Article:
OKLAHOMA CITY, Oklahoma --
The importance of increasing readiness while decreasing costs through enterprise collaboration was the focus of a discussion lead by Lt. Gen. Gene Kirkland, Commander, Air Force Sustainment Center, and Lt. Gen. Robert McMurry, Commander, Air Force Life Cycle Management Center, at the Tinker and the Primes event at the Reed Center, Midwest City, Aug. 14
“Our operations are so intertwined, and together we look forward to supporting our Air Force,” Kirkland said. “I’d like to share the AFSC perspective in ongoing collaboration with the Life Cycle Management Center and other program customers. Our respective centers are in step as we dually respond to the National Defense Strategy imperative to increase readiness while reducing the cost of that readiness.”
Kirkland briefed the audience on the AFSC mission of maintaining the Oklahoma City Air Logistics Complex, Ogden Air Logistics Complex and Warner Robins Air Logistics Complex and the various fleets they sustain with a $17.6 billion budget and 43,000 personnel.
“Like AFSC, you in this room have roles in helping sustain these fleets,” Kirkland said. “This is a team sport between the support program offices, the organic depot supply chains and commercial industry.”
The importance of cost-effective readiness was emphasized as the cost of sustaining a fleet also has an impact on the fleet’s size.
McMurry explained some of the strides being made to increase readiness to an 80% mission capable rate while reducing costs through sustainment tools and technology, such as lasers and robotics, additive manufacturing, data and software, and condition-based maintenance.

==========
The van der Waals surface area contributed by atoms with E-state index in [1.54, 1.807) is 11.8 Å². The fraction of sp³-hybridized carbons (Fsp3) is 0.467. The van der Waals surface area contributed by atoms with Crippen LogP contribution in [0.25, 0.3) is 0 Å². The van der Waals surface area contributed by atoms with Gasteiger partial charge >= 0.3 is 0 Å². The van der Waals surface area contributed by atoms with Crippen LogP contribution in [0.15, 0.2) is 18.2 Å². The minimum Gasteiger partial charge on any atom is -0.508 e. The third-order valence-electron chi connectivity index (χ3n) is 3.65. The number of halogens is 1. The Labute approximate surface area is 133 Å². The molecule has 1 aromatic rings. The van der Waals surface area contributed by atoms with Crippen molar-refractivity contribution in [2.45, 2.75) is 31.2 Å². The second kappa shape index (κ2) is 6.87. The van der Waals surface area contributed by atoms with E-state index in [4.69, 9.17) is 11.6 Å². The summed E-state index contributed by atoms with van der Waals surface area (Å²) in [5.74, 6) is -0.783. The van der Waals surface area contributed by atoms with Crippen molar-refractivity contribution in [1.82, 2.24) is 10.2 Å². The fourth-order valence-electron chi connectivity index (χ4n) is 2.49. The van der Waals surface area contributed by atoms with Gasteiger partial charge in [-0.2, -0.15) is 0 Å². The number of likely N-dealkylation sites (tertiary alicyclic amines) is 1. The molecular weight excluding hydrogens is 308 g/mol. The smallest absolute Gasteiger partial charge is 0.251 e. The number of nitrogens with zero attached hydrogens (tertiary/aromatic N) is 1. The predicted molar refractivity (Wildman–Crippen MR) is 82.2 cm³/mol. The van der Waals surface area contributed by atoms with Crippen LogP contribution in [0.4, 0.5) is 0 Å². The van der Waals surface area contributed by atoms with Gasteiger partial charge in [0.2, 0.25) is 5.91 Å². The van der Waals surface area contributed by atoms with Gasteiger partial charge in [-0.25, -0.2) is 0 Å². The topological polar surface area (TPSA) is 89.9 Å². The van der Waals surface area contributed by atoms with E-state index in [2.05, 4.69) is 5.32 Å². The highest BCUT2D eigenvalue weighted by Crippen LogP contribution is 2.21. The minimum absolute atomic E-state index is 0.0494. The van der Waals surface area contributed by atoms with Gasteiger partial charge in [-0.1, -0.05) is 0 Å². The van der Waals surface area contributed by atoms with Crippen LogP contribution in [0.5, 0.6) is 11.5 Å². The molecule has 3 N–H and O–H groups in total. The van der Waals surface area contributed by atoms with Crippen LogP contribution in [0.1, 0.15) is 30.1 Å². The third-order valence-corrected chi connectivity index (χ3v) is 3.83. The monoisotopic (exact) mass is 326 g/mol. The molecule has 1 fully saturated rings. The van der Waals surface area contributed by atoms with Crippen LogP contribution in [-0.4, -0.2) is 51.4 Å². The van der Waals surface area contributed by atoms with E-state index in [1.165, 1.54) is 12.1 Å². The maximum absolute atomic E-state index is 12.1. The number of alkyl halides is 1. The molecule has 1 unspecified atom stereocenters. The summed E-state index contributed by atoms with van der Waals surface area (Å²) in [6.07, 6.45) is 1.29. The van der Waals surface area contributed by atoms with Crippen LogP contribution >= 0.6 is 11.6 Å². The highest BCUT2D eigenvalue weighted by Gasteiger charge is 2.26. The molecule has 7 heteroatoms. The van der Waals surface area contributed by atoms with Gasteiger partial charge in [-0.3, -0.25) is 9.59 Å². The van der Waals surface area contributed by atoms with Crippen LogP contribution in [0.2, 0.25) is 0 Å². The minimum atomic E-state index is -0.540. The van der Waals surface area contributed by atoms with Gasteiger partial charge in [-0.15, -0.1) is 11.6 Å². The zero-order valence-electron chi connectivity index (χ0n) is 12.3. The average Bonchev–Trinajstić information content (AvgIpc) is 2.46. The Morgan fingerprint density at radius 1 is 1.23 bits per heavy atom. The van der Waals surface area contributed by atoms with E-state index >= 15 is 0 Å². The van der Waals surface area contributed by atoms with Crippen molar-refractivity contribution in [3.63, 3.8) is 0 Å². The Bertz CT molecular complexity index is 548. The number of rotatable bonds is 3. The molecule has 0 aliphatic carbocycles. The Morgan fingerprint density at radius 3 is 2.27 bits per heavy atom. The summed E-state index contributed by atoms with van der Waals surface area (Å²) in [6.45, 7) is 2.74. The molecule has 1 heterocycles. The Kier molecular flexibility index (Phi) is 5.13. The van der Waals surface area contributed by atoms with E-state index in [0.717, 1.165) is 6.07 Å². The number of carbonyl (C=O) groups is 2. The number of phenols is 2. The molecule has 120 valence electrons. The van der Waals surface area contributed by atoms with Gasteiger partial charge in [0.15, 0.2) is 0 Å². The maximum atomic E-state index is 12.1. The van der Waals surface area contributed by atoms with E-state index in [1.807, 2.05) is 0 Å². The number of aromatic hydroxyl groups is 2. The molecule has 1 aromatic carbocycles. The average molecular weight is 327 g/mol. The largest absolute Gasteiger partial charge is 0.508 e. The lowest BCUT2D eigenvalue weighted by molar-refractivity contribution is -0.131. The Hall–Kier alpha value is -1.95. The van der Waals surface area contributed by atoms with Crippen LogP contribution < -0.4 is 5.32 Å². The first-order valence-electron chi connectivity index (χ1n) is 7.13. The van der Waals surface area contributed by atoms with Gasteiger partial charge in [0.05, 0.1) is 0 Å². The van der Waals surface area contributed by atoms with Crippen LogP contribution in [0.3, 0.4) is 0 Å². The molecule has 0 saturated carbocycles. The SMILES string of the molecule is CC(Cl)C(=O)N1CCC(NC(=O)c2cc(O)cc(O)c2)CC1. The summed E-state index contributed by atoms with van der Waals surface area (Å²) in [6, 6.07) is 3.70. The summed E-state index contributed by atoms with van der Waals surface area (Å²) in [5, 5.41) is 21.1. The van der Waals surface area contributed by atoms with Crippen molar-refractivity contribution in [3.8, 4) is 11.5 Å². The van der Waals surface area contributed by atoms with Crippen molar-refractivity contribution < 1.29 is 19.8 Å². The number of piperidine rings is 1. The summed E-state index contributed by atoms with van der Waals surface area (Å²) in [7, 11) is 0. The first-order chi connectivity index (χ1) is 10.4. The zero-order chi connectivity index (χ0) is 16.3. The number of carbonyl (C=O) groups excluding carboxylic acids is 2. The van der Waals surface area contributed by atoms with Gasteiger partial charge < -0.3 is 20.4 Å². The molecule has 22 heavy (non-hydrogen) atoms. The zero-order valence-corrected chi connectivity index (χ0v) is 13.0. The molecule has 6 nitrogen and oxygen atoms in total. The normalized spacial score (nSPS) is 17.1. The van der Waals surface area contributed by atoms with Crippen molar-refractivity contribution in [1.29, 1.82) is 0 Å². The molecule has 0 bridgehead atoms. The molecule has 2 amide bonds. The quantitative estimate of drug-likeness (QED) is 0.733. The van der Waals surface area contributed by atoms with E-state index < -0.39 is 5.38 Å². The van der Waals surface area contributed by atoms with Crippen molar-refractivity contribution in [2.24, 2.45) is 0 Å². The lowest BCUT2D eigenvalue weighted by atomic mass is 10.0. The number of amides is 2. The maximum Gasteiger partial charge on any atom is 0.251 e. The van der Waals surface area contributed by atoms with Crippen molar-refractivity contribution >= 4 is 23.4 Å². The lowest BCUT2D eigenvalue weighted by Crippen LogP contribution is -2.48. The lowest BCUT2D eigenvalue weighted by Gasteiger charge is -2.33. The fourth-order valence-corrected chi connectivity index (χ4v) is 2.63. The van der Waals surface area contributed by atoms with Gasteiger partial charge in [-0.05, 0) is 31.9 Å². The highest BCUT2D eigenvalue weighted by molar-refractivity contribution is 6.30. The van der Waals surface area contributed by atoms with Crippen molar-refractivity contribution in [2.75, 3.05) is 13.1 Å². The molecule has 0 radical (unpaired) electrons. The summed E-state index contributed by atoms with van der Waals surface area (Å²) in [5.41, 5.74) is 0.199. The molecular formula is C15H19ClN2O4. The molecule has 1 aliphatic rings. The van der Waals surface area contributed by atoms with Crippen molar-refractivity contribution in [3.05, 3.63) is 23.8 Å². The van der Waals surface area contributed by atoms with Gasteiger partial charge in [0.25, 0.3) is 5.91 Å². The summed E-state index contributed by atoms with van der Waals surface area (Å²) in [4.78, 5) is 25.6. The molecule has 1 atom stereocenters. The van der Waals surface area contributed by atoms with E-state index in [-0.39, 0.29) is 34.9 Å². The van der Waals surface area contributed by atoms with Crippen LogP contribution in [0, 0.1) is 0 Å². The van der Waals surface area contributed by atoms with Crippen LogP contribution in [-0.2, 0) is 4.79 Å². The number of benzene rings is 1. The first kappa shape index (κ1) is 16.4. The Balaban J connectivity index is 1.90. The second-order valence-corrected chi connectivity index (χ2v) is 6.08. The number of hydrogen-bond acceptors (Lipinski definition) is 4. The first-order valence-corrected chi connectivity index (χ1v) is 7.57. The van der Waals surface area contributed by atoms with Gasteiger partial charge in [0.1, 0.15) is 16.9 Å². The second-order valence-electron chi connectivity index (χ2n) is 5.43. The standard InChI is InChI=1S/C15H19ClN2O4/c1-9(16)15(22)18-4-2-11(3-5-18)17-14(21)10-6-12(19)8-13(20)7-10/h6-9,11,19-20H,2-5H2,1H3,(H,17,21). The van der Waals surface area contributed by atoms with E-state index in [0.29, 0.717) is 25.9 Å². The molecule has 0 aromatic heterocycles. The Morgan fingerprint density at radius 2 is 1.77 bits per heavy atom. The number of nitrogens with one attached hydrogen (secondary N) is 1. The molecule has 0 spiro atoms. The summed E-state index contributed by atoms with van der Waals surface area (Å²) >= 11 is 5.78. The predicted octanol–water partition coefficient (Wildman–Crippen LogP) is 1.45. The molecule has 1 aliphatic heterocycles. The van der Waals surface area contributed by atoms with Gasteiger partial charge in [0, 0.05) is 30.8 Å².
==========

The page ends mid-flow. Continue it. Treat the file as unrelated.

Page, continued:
For example, McMurry says that the robotics laser coating removal service that has been utilized for F-16 paint removal at Ogden ALC has shown positive results. The RLCRS cut man- hours per aircraft from 279 to 112 and cost per aircraft from $39,000 to $15,000. This resulted in an annual savings of $1.9 million while also cutting annual hazardous waste from 159,000 pounds to 790 pounds.
“We have a good relationship between the Life Cycle Management Center and the AFSC and we’re constantly looking at modification,” McMurry said.
The use of additive manufacturing has also created a smaller source of cost-effective sustainment and maintenance through the production of pieces and tools for the C-5M, C-17, C-130, propulsion, human systems and support equipment.
“The small numbers of parts and things we’re trying to do with additive make a small ripple in an ocean of problems,” McMurry said.
However, despite the small ripples additive manufacturing is making now, McMurry says it’s not trivial.
“I can see the day where we have a fight from an unknown location with a recoverable or perhaps a cruise type non-recoverable system and I need the ability to have a full supply chain in a small package somewhere. Additive is the ability to print parts at any location that can generate electricity,” he said.
Aside from the technology and tools used to increase cost-effective readiness, Kirkland and McMurry also put an emphasis on the importance of private-public partnerships in achieving this goal.
“As a network of maintenance repair, overhaul and supply chain, software and installation operations, we increasingly rely on the goodness that public-private partnerships bring with industry both large and small,” Kirkland said. “Our public-private partnerships leverage the best of both sectors, enabling a highly skilled, diversified workforce with long-term working relationships and are often the catalyst of bringing new technologies into our depots.”